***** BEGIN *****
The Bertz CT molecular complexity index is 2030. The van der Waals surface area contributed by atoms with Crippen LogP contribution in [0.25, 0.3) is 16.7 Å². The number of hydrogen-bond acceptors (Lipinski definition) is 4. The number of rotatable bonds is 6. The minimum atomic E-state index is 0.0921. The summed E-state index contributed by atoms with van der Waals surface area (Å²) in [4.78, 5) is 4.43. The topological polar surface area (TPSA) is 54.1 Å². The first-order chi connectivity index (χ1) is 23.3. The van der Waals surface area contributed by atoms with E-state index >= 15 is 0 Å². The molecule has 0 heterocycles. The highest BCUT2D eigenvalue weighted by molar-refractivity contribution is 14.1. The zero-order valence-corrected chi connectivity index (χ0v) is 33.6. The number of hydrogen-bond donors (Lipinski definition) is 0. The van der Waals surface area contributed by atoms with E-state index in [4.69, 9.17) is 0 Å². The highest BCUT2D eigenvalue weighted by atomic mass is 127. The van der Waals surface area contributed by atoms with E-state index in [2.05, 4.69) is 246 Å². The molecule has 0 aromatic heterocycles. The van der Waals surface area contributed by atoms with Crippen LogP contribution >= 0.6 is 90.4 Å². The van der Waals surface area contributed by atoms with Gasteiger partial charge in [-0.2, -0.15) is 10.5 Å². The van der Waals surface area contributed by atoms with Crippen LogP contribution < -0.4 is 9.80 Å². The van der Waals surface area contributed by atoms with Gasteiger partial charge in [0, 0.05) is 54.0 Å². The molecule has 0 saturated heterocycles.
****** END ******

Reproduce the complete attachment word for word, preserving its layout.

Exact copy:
The Bertz CT molecular complexity index is 2030. The van der Waals surface area contributed by atoms with Crippen LogP contribution in [0.25, 0.3) is 16.7 Å². The number of hydrogen-bond acceptors (Lipinski definition) is 4. The number of rotatable bonds is 6. The minimum atomic E-state index is 0.0921. The summed E-state index contributed by atoms with van der Waals surface area (Å²) in [4.78, 5) is 4.43. The topological polar surface area (TPSA) is 54.1 Å². The first-order chi connectivity index (χ1) is 23.3. The van der Waals surface area contributed by atoms with E-state index >= 15 is 0 Å². The molecule has 0 heterocycles. The highest BCUT2D eigenvalue weighted by molar-refractivity contribution is 14.1. The zero-order valence-corrected chi connectivity index (χ0v) is 33.6. The number of hydrogen-bond donors (Lipinski definition) is 0. The van der Waals surface area contributed by atoms with E-state index in [4.69, 9.17) is 0 Å². The highest BCUT2D eigenvalue weighted by atomic mass is 127. The van der Waals surface area contributed by atoms with E-state index in [2.05, 4.69) is 246 Å². The molecule has 0 aromatic heterocycles. The van der Waals surface area contributed by atoms with Crippen LogP contribution >= 0.6 is 90.4 Å². The van der Waals surface area contributed by atoms with Gasteiger partial charge in [-0.2, -0.15) is 10.5 Å². The van der Waals surface area contributed by atoms with Crippen LogP contribution < -0.4 is 9.80 Å². The van der Waals surface area contributed by atoms with Gasteiger partial charge in [0, 0.05) is 54.0 Å². The molecule has 0 saturated heterocycles.